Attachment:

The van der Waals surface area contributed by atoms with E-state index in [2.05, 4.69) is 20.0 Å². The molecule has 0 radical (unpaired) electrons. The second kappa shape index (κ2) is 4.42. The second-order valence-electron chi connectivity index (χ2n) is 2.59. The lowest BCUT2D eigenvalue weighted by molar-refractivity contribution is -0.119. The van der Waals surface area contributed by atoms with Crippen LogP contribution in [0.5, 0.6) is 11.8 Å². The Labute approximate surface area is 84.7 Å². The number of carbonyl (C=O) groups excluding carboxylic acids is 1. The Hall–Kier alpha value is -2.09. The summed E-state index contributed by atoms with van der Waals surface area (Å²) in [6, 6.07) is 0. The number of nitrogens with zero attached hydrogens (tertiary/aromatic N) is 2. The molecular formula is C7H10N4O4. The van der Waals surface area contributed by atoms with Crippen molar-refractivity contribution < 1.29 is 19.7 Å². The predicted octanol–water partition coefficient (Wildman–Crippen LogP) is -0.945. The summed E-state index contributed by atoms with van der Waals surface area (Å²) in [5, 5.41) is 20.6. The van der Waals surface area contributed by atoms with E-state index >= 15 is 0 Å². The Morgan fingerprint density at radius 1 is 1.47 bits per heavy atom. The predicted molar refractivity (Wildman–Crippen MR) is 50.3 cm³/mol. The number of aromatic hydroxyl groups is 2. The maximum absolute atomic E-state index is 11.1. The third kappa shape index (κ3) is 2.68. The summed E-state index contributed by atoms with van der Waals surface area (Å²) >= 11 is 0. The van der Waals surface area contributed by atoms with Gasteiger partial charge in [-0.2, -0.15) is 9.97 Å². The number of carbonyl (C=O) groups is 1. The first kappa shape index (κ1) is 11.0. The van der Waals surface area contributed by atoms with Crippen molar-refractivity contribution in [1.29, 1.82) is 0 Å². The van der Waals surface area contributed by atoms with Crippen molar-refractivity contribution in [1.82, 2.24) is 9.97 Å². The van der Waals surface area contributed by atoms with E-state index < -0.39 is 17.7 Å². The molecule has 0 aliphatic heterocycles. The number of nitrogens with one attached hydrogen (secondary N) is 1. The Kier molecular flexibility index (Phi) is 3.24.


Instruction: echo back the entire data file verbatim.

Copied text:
The van der Waals surface area contributed by atoms with E-state index in [2.05, 4.69) is 20.0 Å². The molecule has 0 radical (unpaired) electrons. The second kappa shape index (κ2) is 4.42. The second-order valence-electron chi connectivity index (χ2n) is 2.59. The lowest BCUT2D eigenvalue weighted by molar-refractivity contribution is -0.119. The van der Waals surface area contributed by atoms with Crippen LogP contribution in [0.5, 0.6) is 11.8 Å². The Labute approximate surface area is 84.7 Å². The number of carbonyl (C=O) groups excluding carboxylic acids is 1. The Hall–Kier alpha value is -2.09. The summed E-state index contributed by atoms with van der Waals surface area (Å²) in [6, 6.07) is 0. The number of nitrogens with zero attached hydrogens (tertiary/aromatic N) is 2. The molecular formula is C7H10N4O4. The van der Waals surface area contributed by atoms with Crippen molar-refractivity contribution < 1.29 is 19.7 Å². The predicted octanol–water partition coefficient (Wildman–Crippen LogP) is -0.945. The summed E-state index contributed by atoms with van der Waals surface area (Å²) in [5, 5.41) is 20.6. The van der Waals surface area contributed by atoms with E-state index >= 15 is 0 Å². The Morgan fingerprint density at radius 1 is 1.47 bits per heavy atom. The predicted molar refractivity (Wildman–Crippen MR) is 50.3 cm³/mol. The number of aromatic hydroxyl groups is 2. The maximum absolute atomic E-state index is 11.1. The third kappa shape index (κ3) is 2.68. The summed E-state index contributed by atoms with van der Waals surface area (Å²) >= 11 is 0. The van der Waals surface area contributed by atoms with Gasteiger partial charge in [-0.2, -0.15) is 9.97 Å². The number of carbonyl (C=O) groups is 1. The first kappa shape index (κ1) is 11.0. The van der Waals surface area contributed by atoms with Crippen molar-refractivity contribution in [1.29, 1.82) is 0 Å². The van der Waals surface area contributed by atoms with Crippen molar-refractivity contribution in [1.82, 2.24) is 9.97 Å². The van der Waals surface area contributed by atoms with E-state index < -0.39 is 17.7 Å². The molecule has 0 aliphatic heterocycles. The number of nitrogens with one attached hydrogen (secondary N) is 1. The Kier molecular flexibility index (Phi) is 3.24.